Léon Foucault is one of the 72 scientists whose name is inscribed on the first floor of the Eiffel Tower. He is the 10th, on the face turned to the South.
Jean-Bernard-Léon Foucault, physicist, was born in Paris on September 18, 1819; he died in the same town on February 11, 1668. Penetrating, subtle, sagacious and distinguished, he has made many inventions, all of which bear a very remarkable character of originality. The instruments of which he has created the models have attained hitherto unknown refinements and have made it possible to arrive at the measure of elements which might be called infinitesimal.
Léon Foucault began by devoting himself to medical microscopy. He then linked with Arago and Mr Fizeau. From then on, his path was traced. When he succumbed prematurely to a prolonged excess of work, barely forty-nine years of age, he was an officer of the Legion of Honor and he had belonged to the Academy of Sciences for three years. He had entered the Journal des Débats in 1845, and had not ceased to write the scientific drama of a fair and elegant pen, an image of his well-balanced and delicate imagination.
In the field of electricity, the work of this scientist focused on the regulators, the photoelectric devices, the voltaic arc and the battery. They came first to empirically corroborate the facts already acquired with regard to the transformation of heat into motion, and caloric production by motion. Foucault imagined a red copper disk partly engaged in the interval between two pieces of soft iron, able to receive from a system of wheels driven by a crank, a rotation of one hundred and fifty to two hundred revolutions per second. As long as the current is not excited, the crank has a low resistance; when the current passes, the resistance begins, increases according to the speed printed with the crank, at the same time as the disk heats up With a stack composed of three pairs of Bunsen, in three minutes the temperature can be raised from 10 degrees to at 60 degrees centigrade and tire the operator by resistance. This phenomenon is due to induction currents known as eddy currents.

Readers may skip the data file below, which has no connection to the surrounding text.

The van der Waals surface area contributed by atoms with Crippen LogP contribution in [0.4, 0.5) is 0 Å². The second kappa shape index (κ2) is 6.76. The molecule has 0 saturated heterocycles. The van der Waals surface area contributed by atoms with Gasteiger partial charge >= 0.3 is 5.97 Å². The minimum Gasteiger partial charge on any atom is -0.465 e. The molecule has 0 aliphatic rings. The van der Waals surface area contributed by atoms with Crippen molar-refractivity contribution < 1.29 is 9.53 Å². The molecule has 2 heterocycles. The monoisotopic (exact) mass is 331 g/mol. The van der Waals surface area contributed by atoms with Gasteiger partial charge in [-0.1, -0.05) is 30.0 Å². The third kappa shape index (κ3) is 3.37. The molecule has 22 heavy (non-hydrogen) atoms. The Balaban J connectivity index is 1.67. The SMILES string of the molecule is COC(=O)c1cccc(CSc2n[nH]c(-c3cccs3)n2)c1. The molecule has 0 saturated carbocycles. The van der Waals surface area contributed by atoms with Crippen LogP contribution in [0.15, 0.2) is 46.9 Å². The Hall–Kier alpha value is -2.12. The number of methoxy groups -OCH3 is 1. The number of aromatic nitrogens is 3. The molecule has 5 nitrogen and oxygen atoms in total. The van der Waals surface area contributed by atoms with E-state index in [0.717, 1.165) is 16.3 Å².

In the field of optics, the principal improvement brought by Léon Foucault to the theory of phenomena consists in the experimental determination of the speed of light. The method he created made it possible to compare the speeds of a ray of light in the air, in the air and in all transparent media. The optics still owe Foucault major improvements to the construction of telescopes to make some more nocturnal observations.
In the field of mechanics, Léon Foucault's discoveries are first-rate. It is to him that we owe the unexpected revelation of the continuous movement of rotation of the continuous plane of oscillation of a pendulum, serving to demonstrate the terrestrial movement of the rotation of the globe. This experiment, established at the Pantheon in Paris, drew the crowd around the gigantic apparatus which he had suspended at the top of the cupola of the dome, 83 meters high. It is reported in all its details in Volume I of the Proceedings of the Academy of Sciences, 1S51.
The scientific works of Léon Foucault were gathered by the care of his mother and published by the editor Gauthier-Villars and son, with a biography of Mr. Joseph Bertrand, perpetual secretary of the Academy of Sciences, one of the Forty of the French Academy, in July, 1878. The portrait which we give was made on a drawing executed from nature, in the month of June, 1867, a few weeks before the fatal epoch when Leon Foucault was struck by an attack of 'apoplexy. Little by little, he lost the use of his legs, his hands, his tongue became embarrassed and his sight weakened. In the midst of this physiological collapse, his intelligence remained intact. The unfortunate great scholar thus witnessed his slow disappearance, making no illusions about his frightful state. His entourage watched with dismal despair at this partial and progressive destruction of a man of genius. Leon Foucault remained stoical, pronouncing only sometimes these terrible words, indicating the despair of his inner self. "Woe, woe!" Or again, "O God, what have I done to you?" And when he breathed his last, vanquished by this cruel martyrdom, his contracted lips still let escape that fatal word, the supreme retaliation for his moral and physical suffering: "Woe!"